For choosing the correct mid-tones mask, simply start with the Basic Mid-tones. This is a very useful mask to use both on adjustment layers and for luminosity painting, and is one of my favorites for both lightening and darkening tones. It's much harder to look at the Mid-tones-series of masks and decide which one to use, but fortunately, the Basic Mid-tones selection frequently gives excellent results. So try it first. Beyond the Basic Mid-tones, constructing some alternate mid-tones selections can also be very useful (see Question #6).

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Question #3: I see in your examples that you mostly use Curves adjustment layers when using the luminosity masks. Why not use Levels?

Actually, it's fine to use whichever type of adjustment layer works best. There are many ways to reach the same end in Photoshop, and many times it comes down to personal preference. I use Curves a lot and feel comfortable with this type of adjustment so it's the one I often choose. However, I have also used the luminosity masks with Levels, Selective Color, Photo Filter, and Brightness/Contrast adjustments. It all depends on what the image needs and how I want to accomplish my adjustment goals. It's actually important to NOT feel restricted to using a specific type of adjustment layer with the masks. The mask is simply a selection of a specific tonal range. How you adjust that particular tonal range is completely up to you. Over time you'll probably find several different types of adjustment layers that work well with the masks. While the initial goal with the luminosity masks is to adjust the brightness of the selected tones, the masks can also work for adjusting other properties such as saturation and color. I've found that the Photo Filter, for example, works particularly well to add tint to just the light or dark areas of the image (Figure 3).

Figure 3
Figure 3

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Question #4: It seems like luminosity painting does the same thing as using the luminosity masks on Curves adjustment layers—adjusting the brightness and contrast of specific tones in the image. Is there an advantage of choosing one method over the other?

It's going to depend on what you want to accomplish with a particular adjustment, but yes, there are some significant differences in these two methods of doing tonal adjustments to the image.

If you're looking to make more global adjustments to all the similar tones in an image, then using a luminosity mask on an adjustment layer is the best way to go. It's very quick, for example, to make a Curves adjustment layer, bend the curve, and make significant changes to the desired tones across the entire image.

Luminosity painting is generally a more time-consuming process, but it offers several possible advantages for brightness/contrast adjustments. The first is the ability to localize the adjustment to a specific part of the image. Only those pixels in the active selection under the brush stroke are affected by the paint. So instead of adjusting all the similar tones as with a masked Curves adjustment, painting only adjusts those tones and areas that get painted.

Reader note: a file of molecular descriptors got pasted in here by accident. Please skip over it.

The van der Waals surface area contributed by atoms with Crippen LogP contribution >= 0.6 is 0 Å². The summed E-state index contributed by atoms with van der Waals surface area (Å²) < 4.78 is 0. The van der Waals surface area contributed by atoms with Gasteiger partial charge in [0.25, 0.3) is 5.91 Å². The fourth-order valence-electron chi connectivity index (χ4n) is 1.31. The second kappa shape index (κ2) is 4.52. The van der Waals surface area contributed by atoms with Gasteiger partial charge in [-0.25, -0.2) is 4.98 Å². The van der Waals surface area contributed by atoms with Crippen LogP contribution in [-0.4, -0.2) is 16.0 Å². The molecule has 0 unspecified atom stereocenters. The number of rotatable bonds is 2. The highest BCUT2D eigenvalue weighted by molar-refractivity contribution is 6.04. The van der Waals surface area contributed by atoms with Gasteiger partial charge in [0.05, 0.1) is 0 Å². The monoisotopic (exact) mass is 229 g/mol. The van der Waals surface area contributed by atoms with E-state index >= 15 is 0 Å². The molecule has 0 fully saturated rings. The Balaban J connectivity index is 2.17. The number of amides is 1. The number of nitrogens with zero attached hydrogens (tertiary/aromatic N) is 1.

Additionally, you can repeatedly brush an area on the Burn/Dodge layer to build up the tonal change through the active selection. Applying more paint, increases the effect. Even if you're brushing with 100% opacity, the mask usually won't allow 100% paint to be deposited on the Burn/Dodge layer. So repeated brush strokes continue to add paint to the Burn/Dodge layer to enhance the effect. In some parts of the image you might need only one brush stroke to make the adjustment. Other parts two strokes. Some parts ten. It all depends on how the image is looking to you. This variable amount of brushing means a particular luminosity selection can be applied differently to different areas of the image depending on how many brush strokes you make. So instead of getting a global effect from one luminosity mask on a Curves adjustment layer, luminosity painting can create a highly varied effect across the image depending on how much paint is applied through the selection.

A third advantage of luminosity painting is that you can change the mask you paint through at any time to target different tones and you can also change the paint color to get a different effect, and this can all be done on one layer. You can lighten some tones or areas by painting white through one mask and darken other tones or areas by painting black through a different mask. In this way, the Burn/Dodge layer can take the place of multiple Curves adjustment layers. Instead of making several Curves adjustment layers with different masks, you can just paint through the different masks onto one Burn/Dodge layer (Figure 4).

Figure 4
Figure 4

Still more advantages of luminosity painting include added feathering of the adjustment from painting with a feathered brush and the ability to reverse or fine-tune an adjustment by switching to the opposite color paint.